Don't Mess With The Zoltan: Mesko Highlights Michigan Wolverines Special Teams

Adam BoutonCorrespondent IAugust 17, 2009

EAST LANSING, MI - NOVEMBER 3: Zoltan Mesko #41 of the Michigan Wolverines punts the ball during the game against the Michigan State Spartans at Spartan Stadium November 3, 2007 in East Lansing, Michigan.  Michigan defeated Michigan State 28-24. (Photo by: Kevin C. Cox/Getty Images)

The University of Michigan football has always had star players on offense (Tom Brady, Brian Griese and Desmond Howard, to name a few) and defense (Charles Woodson, Larry Foote and Glen Steele, among others).  Just about every season, they have one or more players that head for the NFL.  On any given Saturday, Michigan's roster could be littered with stars at different positions.

Special teams might be another unit this season that could be given that honor for the Wolverines.  And it all starts with the punter.

Zoltan Mesko may have the coolest name in college football.

Even though he may play one of the un-sexiest positions in football—that of the punter—he found his way onto 2009 Playboy Magazine annual preseason College Football All-American Team.

He also is one of the top returning punters in the nation as he was an All-Big Ten member last season and ranked 19th nationally with a 42.95 average per punt.

The fifth-year senior has consistently been regarded as one of the brightest and best punters in college football.

He enters his senior season as arguably the front-runner for the Ray Guy Award given each year to the best punter in the nation.  He was a semi-finalist in 2008.

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When he takes the field this season, he will have the opportunity to shatter several Michigan records at his position.  He needs just four punts and 172 yards to ink his name at the top of Wolverine record books in those categories.

While Mesko clearly has a lot of game experience kicking the ball downfield, Michigan has an inexperienced kicker stepping in to boot kicks through the uprights.

Junior Bryan Wright is expected to assume to role for Michigan in 2009.  He is currently competing for the job with many other student athletes.

Wright has not attempted a kick in action, but has served as a kickoff specialist throughout his tenure in Ann Arbor.  He has appeared in 17 games and has seen 10 touchbacks occur as a result of his booming kicks.  He started all 13 games as the specialist in 2007.  He also served as Mesko's back-up in 2008 and could be in the same spot in 2009.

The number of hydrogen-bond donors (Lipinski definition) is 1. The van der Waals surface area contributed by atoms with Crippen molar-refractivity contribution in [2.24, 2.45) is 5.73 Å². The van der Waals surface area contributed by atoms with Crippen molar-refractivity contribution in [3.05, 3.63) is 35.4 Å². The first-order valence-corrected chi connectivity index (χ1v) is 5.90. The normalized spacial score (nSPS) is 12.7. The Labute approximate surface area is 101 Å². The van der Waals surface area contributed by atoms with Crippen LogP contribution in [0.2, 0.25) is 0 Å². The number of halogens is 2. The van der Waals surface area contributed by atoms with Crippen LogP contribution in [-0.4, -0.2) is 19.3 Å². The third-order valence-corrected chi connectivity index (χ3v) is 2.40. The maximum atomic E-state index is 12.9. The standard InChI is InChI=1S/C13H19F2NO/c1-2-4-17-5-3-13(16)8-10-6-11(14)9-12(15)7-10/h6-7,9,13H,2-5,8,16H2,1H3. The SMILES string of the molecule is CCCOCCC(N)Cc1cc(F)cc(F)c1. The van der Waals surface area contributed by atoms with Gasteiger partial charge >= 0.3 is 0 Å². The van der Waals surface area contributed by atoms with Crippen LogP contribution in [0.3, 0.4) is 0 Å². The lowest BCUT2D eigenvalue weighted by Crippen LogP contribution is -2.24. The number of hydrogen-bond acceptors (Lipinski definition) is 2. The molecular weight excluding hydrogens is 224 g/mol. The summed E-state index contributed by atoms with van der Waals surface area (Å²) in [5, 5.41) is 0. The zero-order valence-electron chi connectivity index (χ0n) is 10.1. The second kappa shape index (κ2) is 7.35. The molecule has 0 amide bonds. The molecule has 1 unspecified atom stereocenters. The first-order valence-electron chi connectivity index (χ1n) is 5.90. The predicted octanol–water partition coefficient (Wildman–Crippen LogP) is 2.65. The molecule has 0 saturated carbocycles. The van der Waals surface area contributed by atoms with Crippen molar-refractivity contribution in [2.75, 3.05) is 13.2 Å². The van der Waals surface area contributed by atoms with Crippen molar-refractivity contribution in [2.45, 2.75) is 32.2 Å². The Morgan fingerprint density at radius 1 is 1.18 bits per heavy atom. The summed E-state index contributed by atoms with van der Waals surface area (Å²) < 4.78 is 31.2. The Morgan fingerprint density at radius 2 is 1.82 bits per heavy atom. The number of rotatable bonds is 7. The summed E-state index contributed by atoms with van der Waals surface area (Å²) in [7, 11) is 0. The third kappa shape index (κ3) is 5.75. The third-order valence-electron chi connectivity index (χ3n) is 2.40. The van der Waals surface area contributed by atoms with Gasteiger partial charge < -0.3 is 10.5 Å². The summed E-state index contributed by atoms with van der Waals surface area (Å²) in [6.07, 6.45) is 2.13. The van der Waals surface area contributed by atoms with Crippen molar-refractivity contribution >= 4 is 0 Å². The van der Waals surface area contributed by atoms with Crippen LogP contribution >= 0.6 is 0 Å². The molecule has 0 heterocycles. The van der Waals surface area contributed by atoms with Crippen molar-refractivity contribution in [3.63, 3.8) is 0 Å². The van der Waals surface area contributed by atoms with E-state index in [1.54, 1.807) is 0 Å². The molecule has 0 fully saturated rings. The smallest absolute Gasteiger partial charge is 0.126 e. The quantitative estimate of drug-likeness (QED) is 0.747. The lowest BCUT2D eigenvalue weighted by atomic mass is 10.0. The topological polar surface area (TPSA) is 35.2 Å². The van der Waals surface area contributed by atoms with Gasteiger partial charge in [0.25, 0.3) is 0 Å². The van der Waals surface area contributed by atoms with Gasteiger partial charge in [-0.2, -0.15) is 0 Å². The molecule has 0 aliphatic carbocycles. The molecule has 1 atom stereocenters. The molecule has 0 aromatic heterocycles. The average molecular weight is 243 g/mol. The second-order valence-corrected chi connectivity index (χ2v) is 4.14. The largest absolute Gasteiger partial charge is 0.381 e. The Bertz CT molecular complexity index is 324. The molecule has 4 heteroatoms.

It remains to be seen what kind of accuracy Wright has on held kicks, but if his deep kicks are any indication of the power he possesses, Michigan could find itself with a nice surprise at placekicker.

Sophomore Martavious Odoms was all over the field for U-M in 2008.  As a freshman, he led the team in receptions and receiving yards, and also returned punts and kickoffs in Rich Rodriguez's first season.

He most likely will be flying around the field again in 2009, especially on special teams.

He returned a 73-yard punt return for a touchdown against Purdue in 2008, and the Michigan staff will be looking for the same type of big play ability in the upcoming season.

Odoms had 10 punt returns for 126 yards and the one touchdown, and also returned 20 kickoffs for 461 yards in 2008.

Joining Odoms on kickoffs again in 2009 should be fellow sophomore Boubacar Cissoko.

Cissoko, who is also expected to be a starting cornerback, had 20 kick returns for 467 yards in 2008.  He had a long return of 53 yards.

Senior running back Carlos Brown is also someone that could be considered for return duties if injuries or inconsistent play plagues the pair of sophomores.  Brown, who is considered an important member of the offensive backfield, has the speed and experience necessary to be successful.  He led the team in 2007 in return yardage.

Senior wide receiver Greg Mathews also has extensive punt return experience—mainly in 2007—and could also see time returning punts.

At a time—just before the season—where optimism is always at it's highest peak, Michigan is no exception.

And neither is the special teams unit.


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